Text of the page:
Yoga: What's Really going on?

Written by on April 23rd 2015.

Has this ancient practice of Yoga been around thousands of years so that I can learn to touch my toes?

 Was this practice developed for people to get rid of pain in their back? Maybe its purpose is for people to discover the body’s flexibility and strength and post it on Instagram.

If so, then why is it that after I have mastered the art of touching my toes or once that aching pain goes away do I still continue to practice?  Why is it that after I have photographed myself in every arm balance and pretzel-like position this practice of yoga still has an appeal and draws me back in?

Perhaps there is something more to this practice … 

In Patanjali’s
famous book of “The Yoga Sutras,” he spells out the real purpose of Yoga in Sutra 1.2. This sutra explains that “the restraint of the modifications of the mind stuff is Yoga.” What?!? Mind stuff? What does my mind have to do with this practice of body and breath?

Simply put, this practice works to quiet the mind by resting your awareness on other aspects of your being.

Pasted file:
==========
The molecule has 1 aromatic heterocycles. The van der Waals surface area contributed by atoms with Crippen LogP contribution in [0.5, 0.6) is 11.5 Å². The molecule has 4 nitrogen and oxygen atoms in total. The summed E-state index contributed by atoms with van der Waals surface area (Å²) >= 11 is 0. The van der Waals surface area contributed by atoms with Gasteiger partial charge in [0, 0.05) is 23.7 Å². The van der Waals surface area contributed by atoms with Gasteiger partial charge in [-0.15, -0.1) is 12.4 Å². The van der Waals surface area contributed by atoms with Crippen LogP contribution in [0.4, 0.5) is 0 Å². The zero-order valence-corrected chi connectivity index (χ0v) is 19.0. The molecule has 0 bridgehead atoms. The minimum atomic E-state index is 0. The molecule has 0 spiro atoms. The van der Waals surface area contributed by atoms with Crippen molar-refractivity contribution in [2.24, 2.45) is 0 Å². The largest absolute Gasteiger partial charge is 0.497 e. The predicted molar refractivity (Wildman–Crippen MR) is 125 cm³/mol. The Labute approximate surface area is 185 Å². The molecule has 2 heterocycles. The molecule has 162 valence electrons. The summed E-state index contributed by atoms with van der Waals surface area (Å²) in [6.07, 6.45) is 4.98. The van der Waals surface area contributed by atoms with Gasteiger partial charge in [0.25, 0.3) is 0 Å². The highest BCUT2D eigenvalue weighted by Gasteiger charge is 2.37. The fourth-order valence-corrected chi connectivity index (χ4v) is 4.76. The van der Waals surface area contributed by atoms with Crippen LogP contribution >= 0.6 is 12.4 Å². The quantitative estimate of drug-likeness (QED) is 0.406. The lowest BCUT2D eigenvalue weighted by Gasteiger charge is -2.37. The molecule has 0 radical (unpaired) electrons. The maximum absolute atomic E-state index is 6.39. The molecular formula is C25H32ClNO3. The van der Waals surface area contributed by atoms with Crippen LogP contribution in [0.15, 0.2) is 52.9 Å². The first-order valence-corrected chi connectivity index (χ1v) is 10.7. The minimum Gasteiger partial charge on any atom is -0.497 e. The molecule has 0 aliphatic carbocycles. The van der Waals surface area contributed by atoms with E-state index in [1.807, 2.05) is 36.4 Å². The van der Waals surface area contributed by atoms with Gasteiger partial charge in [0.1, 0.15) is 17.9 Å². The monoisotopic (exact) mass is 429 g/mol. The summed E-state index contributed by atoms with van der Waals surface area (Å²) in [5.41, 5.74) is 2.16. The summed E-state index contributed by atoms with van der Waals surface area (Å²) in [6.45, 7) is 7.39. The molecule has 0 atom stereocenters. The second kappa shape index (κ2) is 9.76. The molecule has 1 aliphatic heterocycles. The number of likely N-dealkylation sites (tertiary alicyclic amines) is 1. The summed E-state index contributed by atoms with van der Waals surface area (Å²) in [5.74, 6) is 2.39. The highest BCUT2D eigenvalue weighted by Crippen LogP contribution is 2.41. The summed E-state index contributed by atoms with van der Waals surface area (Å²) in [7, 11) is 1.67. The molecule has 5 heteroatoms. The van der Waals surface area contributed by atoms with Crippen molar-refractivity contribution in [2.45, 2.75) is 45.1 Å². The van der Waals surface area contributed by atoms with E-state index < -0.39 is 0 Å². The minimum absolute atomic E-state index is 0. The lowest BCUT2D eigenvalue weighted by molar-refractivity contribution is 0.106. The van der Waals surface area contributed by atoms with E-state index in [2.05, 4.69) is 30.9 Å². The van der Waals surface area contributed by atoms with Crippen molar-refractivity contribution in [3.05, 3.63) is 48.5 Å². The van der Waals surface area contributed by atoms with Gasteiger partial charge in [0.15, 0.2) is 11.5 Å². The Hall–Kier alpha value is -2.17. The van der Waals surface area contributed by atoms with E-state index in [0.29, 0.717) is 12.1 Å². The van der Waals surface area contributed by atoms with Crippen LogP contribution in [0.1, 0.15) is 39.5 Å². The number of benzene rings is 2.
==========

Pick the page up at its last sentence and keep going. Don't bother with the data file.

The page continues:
The mind is an incessant thinker. Thoughts take us forward into the future or back to the past.  We think about what we like, don’t like, what we want and don’t want. We make all kinds of judgments and desires, which can be a source of great pain for a lot of people. The mind, if left to its own devices, would fill your head with constant chatter. This chatter blocks you from being present and experiencing the fullness of your being. The practice of Yoga works to tame this “monkey mind.” Once we control and quiet the mind, we can find peace. This is no easy task. This is why we use asanas (physical practice) and pranayama (breath control) to help quiet the mind, to bring us into the present moment and let us reside there.   Asanas and pranayama have so many great physical and energetic benefits, but their real magic is how they tame the mind. They allow us to feel the present moment, to connect with it through our bodies and breath. When awareness resides here, it helps to take our attention and energy away from our mind and thoughts. This allows us to connect with ourselves and others in deeper ways, to pay attention to the fullness of our being and more fully experience our life.

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